Two weeks ago Pew Research issued a study directly on point: Teens, Social Media and Technology 2023. YouTube, to no one’s surprise, is the top platform for teens 13 to 17, with 93% using. TikTok (63%), Snapchat (60%), and Instagram (59%) followed. Facebook (33%) and Twitter (20%) are barely an afterthought.

Seventy-one percent of teen YouTube users go on daily, with 16% on “almost constantly.” For TikTok, the corresponding figures were 58% and 17%.

YouTube’s popularity isn’t just among teens, of course. The Social Shepherd compiled some fun YouTube facts, such as:

–It has some 2.7 billion monthly users, with 1.5b on YouTube Shorts;

–There are 122 million daily users;

–98% of US internet users are on YouTube monthly, 92% weekly, 62% daily;

–US children spend 77 minutes daily on YouTube;

–The aforementioned Mr Beast is YouTube’s biggest earner, raking in an estimated $82 million annually;

–70% of viewers have made a purchase after seeing the brand on YouTube.

Companies better be paying attention. Ms. Nyce warns: “In a recent survey by Sprout Social, a social-media-analytics tool, 41 percent of consumers said that they want brands to publish more 15- to 30-second videos more than they want any other style of social-media post. Just 10 percent wanted more text-only content.”

Digiday’s Krystal Scanlon believes: “The latest pivot toward video is in full swing, and unlike previous occasions, agencies must now master the art of short-form video rather than focusing solely on specific platforms.” She clarifies that not all platforms’ version of short form videos are the same, contrasting TikTok’s “short, engaging, creative videos” with YouTube Short’s “informational or tutorial-style videos.”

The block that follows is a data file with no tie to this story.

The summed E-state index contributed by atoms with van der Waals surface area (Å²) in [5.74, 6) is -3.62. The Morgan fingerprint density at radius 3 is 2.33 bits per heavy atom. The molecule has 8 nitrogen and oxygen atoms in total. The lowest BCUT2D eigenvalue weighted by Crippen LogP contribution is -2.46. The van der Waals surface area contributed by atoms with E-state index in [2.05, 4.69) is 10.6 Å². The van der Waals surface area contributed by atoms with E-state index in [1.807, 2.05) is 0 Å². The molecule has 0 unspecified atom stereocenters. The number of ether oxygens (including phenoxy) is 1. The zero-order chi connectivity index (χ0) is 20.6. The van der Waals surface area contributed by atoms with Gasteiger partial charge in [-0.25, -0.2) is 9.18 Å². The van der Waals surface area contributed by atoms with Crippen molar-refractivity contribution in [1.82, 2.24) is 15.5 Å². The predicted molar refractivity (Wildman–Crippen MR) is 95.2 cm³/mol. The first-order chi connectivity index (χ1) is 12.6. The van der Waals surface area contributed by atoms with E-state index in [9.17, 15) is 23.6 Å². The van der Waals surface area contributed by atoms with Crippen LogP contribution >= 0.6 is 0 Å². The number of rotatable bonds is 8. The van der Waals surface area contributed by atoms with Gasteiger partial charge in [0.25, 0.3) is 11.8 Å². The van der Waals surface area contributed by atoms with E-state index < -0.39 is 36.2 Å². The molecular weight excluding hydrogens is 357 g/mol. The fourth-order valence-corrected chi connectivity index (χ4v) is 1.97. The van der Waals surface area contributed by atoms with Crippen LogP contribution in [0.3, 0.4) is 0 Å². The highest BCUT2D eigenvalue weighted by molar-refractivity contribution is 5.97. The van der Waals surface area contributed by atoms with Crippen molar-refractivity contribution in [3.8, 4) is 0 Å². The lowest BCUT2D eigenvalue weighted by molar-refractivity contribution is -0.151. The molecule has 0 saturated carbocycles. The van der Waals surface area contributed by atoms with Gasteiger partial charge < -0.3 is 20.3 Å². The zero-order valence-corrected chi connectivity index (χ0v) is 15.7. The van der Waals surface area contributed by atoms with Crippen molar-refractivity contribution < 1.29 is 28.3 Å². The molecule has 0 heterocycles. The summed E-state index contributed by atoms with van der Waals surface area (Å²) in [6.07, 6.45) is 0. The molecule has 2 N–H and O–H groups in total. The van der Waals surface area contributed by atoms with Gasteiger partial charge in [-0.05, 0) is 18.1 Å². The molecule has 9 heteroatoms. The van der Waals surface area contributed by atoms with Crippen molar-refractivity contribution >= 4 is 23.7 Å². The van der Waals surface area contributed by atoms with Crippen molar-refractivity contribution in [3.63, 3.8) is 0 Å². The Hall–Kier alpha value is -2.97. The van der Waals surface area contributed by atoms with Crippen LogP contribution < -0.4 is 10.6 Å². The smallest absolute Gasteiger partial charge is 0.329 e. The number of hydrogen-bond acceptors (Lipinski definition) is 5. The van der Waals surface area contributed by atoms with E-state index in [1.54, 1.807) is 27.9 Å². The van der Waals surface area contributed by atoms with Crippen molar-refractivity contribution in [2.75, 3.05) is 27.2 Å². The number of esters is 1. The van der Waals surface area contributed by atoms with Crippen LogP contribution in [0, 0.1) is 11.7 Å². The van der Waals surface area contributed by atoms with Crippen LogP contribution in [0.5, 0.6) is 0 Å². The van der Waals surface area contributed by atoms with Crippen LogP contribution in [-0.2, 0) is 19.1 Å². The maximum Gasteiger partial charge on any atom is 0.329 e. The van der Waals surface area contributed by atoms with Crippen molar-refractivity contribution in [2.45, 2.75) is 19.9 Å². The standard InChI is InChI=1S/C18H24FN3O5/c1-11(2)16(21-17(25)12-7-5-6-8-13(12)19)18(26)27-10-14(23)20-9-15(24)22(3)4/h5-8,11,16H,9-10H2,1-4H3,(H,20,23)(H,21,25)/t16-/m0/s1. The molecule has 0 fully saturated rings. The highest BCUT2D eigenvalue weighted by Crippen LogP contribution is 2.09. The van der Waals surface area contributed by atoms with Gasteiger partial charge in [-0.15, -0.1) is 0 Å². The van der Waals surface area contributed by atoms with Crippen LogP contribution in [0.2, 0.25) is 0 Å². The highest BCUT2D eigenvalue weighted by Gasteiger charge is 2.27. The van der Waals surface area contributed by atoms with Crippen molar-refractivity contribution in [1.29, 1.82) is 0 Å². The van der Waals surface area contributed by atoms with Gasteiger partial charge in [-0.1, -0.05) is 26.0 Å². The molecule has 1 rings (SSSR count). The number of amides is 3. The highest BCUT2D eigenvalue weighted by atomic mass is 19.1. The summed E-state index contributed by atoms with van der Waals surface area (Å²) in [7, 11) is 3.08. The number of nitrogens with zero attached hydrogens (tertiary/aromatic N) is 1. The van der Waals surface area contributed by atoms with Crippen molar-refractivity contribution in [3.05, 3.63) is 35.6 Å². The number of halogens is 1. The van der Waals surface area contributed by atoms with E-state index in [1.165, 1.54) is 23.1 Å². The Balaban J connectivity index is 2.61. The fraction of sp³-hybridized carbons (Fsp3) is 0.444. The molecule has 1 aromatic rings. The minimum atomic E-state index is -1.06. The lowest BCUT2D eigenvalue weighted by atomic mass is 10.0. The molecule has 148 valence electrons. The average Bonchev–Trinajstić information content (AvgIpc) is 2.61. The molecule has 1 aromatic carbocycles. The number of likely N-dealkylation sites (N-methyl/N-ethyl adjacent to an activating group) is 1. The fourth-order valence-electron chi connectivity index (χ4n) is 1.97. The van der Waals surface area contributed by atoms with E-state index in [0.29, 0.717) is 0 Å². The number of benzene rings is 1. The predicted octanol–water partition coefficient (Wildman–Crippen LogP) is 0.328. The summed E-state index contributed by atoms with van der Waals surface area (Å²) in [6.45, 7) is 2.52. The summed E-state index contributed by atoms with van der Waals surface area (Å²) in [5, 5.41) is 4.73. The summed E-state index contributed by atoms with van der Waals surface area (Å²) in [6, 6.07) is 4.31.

Her bottom line: “Simply put, the video content needs to be native to the platform, because consumers are fed up of seeing ads.” As TikTok said when introducing TikTok for Business, “Don’t Make Ads, Make TikToks.”

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Earlier this year Monigle released its Humanizing Brand Experience report. Among other things, it suggested a decline in consumers’ interest in “watching/reading about health and wellness topics,” and an increase in their distrust of healthcare providers.  Neither results are yet dismal, but they underscore that in a short form video world, even healthcare companies need to be rethinking their brand and content strategies.

Detailed web pages of health advice?  Who reads? Catchy TV ads? Who watches? Helpful videos with health information from respected physicians? Too long. Health is complicated, health care is idiosyncratic, so short form anything isn’t natural, but it may now be necessary.  

Those of us of a certain age may not quite understand or appreciate short form videos, but they’re not something we can ignore. Ms. Nyce’s closing thoughts are ominous:

Perhaps the biggest stress test for our short-form-video world has yet to come: the 2024 U.S. presidential election. Elections are where Twitter, and microblogging, have thrived. Meanwhile, in 2020, TikTok was much smaller than what it is now. Starting next year, its true reign might finally begin.

And, I might add, in a time of vaccine skepticism and rampant health misinformation, misleading/simplistic short forms videos pose an existential threat, unless countered by equally effective ones.

Time to up your short form video game, everyone.

Kim is a former emarketing exec at a major Blues plan, editor of the late & lamented Tincture.io, and now regular THCB contributor